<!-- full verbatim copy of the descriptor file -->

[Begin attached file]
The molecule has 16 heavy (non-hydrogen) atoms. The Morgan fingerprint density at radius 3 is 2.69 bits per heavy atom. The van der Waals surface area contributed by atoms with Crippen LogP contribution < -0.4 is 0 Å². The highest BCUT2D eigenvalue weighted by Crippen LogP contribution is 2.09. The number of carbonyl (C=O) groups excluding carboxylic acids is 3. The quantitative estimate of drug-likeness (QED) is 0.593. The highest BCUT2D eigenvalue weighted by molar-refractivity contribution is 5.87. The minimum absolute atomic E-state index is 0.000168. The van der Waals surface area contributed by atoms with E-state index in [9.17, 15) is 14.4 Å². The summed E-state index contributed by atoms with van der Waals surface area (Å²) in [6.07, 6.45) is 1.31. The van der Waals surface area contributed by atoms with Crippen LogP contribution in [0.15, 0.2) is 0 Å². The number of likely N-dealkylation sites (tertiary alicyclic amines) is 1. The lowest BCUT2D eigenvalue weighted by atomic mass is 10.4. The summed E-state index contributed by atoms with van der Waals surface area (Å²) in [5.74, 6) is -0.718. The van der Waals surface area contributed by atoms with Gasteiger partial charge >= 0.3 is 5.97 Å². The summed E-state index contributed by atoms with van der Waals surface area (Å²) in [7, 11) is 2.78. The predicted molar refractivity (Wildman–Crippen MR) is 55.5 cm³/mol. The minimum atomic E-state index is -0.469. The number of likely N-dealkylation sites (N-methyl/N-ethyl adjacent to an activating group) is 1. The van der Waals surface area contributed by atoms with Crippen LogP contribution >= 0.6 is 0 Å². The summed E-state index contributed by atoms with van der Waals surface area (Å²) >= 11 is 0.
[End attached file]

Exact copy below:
The molecule has 16 heavy (non-hydrogen) atoms. The Morgan fingerprint density at radius 3 is 2.69 bits per heavy atom. The van der Waals surface area contributed by atoms with Crippen LogP contribution < -0.4 is 0 Å². The highest BCUT2D eigenvalue weighted by Crippen LogP contribution is 2.09. The number of carbonyl (C=O) groups excluding carboxylic acids is 3. The quantitative estimate of drug-likeness (QED) is 0.593. The highest BCUT2D eigenvalue weighted by molar-refractivity contribution is 5.87. The minimum absolute atomic E-state index is 0.000168. The van der Waals surface area contributed by atoms with E-state index in [9.17, 15) is 14.4 Å². The summed E-state index contributed by atoms with van der Waals surface area (Å²) in [6.07, 6.45) is 1.31. The van der Waals surface area contributed by atoms with Crippen LogP contribution in [0.15, 0.2) is 0 Å². The number of likely N-dealkylation sites (tertiary alicyclic amines) is 1. The lowest BCUT2D eigenvalue weighted by atomic mass is 10.4. The summed E-state index contributed by atoms with van der Waals surface area (Å²) in [5.74, 6) is -0.718. The van der Waals surface area contributed by atoms with Gasteiger partial charge >= 0.3 is 5.97 Å². The summed E-state index contributed by atoms with van der Waals surface area (Å²) in [7, 11) is 2.78. The predicted molar refractivity (Wildman–Crippen MR) is 55.5 cm³/mol. The minimum atomic E-state index is -0.469. The number of likely N-dealkylation sites (N-methyl/N-ethyl adjacent to an activating group) is 1. The van der Waals surface area contributed by atoms with Crippen LogP contribution >= 0.6 is 0 Å². The summed E-state index contributed by atoms with van der Waals surface area (Å²) >= 11 is 0.